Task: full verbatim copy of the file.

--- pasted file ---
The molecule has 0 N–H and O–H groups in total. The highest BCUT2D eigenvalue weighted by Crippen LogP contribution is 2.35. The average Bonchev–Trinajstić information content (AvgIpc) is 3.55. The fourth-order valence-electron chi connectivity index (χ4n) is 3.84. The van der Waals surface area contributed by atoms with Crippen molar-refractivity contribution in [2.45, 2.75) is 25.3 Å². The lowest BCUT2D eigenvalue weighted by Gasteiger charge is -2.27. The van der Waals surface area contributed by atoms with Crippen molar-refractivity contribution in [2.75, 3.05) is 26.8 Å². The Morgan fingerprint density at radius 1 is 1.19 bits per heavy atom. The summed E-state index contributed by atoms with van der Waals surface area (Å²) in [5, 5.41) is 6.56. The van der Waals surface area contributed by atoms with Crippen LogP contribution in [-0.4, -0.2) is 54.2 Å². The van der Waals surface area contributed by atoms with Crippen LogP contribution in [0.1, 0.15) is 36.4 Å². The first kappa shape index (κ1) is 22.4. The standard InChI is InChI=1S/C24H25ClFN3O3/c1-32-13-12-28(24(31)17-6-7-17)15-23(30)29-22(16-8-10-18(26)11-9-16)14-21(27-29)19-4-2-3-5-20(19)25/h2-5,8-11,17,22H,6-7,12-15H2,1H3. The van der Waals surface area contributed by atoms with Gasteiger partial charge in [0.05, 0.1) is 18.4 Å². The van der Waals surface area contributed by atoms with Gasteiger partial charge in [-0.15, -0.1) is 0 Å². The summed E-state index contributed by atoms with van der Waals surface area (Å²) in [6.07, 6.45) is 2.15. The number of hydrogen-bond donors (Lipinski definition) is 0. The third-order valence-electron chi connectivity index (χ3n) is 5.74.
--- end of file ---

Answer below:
The molecule has 0 N–H and O–H groups in total. The highest BCUT2D eigenvalue weighted by Crippen LogP contribution is 2.35. The average Bonchev–Trinajstić information content (AvgIpc) is 3.55. The fourth-order valence-electron chi connectivity index (χ4n) is 3.84. The van der Waals surface area contributed by atoms with Crippen molar-refractivity contribution in [2.45, 2.75) is 25.3 Å². The lowest BCUT2D eigenvalue weighted by Gasteiger charge is -2.27. The van der Waals surface area contributed by atoms with Crippen molar-refractivity contribution in [2.75, 3.05) is 26.8 Å². The Morgan fingerprint density at radius 1 is 1.19 bits per heavy atom. The summed E-state index contributed by atoms with van der Waals surface area (Å²) in [5, 5.41) is 6.56. The van der Waals surface area contributed by atoms with Crippen LogP contribution in [-0.4, -0.2) is 54.2 Å². The van der Waals surface area contributed by atoms with Crippen LogP contribution in [0.1, 0.15) is 36.4 Å². The first kappa shape index (κ1) is 22.4. The standard InChI is InChI=1S/C24H25ClFN3O3/c1-32-13-12-28(24(31)17-6-7-17)15-23(30)29-22(16-8-10-18(26)11-9-16)14-21(27-29)19-4-2-3-5-20(19)25/h2-5,8-11,17,22H,6-7,12-15H2,1H3. The van der Waals surface area contributed by atoms with Gasteiger partial charge in [0.05, 0.1) is 18.4 Å². The van der Waals surface area contributed by atoms with Gasteiger partial charge in [-0.15, -0.1) is 0 Å². The summed E-state index contributed by atoms with van der Waals surface area (Å²) in [6.07, 6.45) is 2.15. The number of hydrogen-bond donors (Lipinski definition) is 0. The third-order valence-electron chi connectivity index (χ3n) is 5.74.